Both men had been listening to him revealing his war injury with some pride thought Sgt. Picoult with disinterest.
Then Walter reached for his wallet to settle up with the mechanic and finally be on their way. But seeing what was about to happen as Walter started to count out a generous amount of money, Sauckel held up his hand in protest saying: “No sir, there is no charge. And I am after all a committed party man myself. As is my young nephew Fritz. I am also a great admirer of Herr Hitler and naturally Captain Goering. And it has been for a long time and honour and privilege to serve the party in my humble way here in my garage.”
Walter replaced the money back into his leather wallet, then shook the man’s hesitant hand and thanked him.
Then Sauckle climbed into the car and skillfully backed it out through the maze of erratically parked cars into the empty road. He then climbed out and offered the keys to the waiting Sgt. Picoult. Again they all shook hands and finally bade their farewells. Then the car with Walter in the passenger seat silently drove away leaving “Hassfurt” behind them.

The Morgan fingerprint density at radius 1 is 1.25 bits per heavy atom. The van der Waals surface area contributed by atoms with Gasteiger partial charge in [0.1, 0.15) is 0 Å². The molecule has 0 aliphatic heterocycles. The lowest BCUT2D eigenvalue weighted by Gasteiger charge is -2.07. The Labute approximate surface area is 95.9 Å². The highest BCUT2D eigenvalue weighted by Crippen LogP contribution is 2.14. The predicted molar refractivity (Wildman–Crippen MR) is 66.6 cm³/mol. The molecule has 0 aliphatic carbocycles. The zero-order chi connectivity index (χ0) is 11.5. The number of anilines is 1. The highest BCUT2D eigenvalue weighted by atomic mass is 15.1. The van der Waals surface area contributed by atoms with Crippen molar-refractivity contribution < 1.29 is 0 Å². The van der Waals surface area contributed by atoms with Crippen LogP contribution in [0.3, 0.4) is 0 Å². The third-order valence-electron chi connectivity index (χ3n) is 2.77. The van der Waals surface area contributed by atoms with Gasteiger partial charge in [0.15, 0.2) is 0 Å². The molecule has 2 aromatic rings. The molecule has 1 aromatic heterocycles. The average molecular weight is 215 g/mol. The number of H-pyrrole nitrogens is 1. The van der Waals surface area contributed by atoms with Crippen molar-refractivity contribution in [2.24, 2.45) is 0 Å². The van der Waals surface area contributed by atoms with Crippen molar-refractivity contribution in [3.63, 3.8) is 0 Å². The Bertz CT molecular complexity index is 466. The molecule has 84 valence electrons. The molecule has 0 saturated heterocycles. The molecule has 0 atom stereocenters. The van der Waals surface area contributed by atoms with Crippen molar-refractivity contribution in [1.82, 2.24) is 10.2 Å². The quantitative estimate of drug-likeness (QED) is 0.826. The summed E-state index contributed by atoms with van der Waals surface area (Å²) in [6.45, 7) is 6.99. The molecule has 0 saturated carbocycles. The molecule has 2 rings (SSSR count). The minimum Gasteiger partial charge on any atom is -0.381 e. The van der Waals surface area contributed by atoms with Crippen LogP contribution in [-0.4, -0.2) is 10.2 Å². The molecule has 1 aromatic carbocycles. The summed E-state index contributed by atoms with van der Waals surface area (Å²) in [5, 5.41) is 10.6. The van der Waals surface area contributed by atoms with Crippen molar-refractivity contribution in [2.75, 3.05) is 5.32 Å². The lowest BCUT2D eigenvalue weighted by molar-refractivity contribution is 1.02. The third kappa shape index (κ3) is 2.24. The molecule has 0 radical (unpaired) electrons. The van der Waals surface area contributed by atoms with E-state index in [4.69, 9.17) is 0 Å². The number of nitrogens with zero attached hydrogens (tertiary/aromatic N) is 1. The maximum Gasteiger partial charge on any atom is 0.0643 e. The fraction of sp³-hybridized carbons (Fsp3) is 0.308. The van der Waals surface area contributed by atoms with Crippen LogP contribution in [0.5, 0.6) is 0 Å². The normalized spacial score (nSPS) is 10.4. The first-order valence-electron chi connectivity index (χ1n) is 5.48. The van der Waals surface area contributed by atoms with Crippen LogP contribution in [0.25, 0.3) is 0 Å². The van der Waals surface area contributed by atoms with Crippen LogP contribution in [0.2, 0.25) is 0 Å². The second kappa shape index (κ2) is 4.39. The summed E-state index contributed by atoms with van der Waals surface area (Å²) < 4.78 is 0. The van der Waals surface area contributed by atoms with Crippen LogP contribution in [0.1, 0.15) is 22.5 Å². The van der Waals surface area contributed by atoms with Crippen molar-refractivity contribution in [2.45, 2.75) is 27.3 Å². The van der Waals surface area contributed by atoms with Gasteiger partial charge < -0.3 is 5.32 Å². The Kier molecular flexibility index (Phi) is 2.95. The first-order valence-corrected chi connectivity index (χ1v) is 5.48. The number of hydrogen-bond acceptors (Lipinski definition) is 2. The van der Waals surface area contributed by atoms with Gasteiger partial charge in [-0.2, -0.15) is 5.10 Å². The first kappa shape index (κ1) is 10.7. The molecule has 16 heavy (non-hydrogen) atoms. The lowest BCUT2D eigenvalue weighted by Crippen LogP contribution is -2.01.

As Sauckel watched them leave, he looked over to the lone petrol pump on the forecourt. He had not informed Walter but he had also topped up the petrol tank for the journey back to Bamberg.
“What a day it’s been,” he thought. However, he wished he had been able to have a photograph taken as a souvenir of this very special occasion.
This would indeed be something special to relate to the family this evening at the dinner table. And hopefully to young Fritz as well. And wouldn’t he be jealous of what he had missed out on in this slice of the party’s history that had been played out successfully today in his uncle’s garage?
Then Sauckel looked at the queue of waiting cars all needing his personal attention saying to himself with a resigned smile: “Now which one shall be first for my attention”? he said as he scratched his head.
“Life must go on and time waits for no man or woman,” he thought sardonically as he lit a fresh cigarette and inhaled deeply.
To be continued……
© Copyright G. Patrick Battell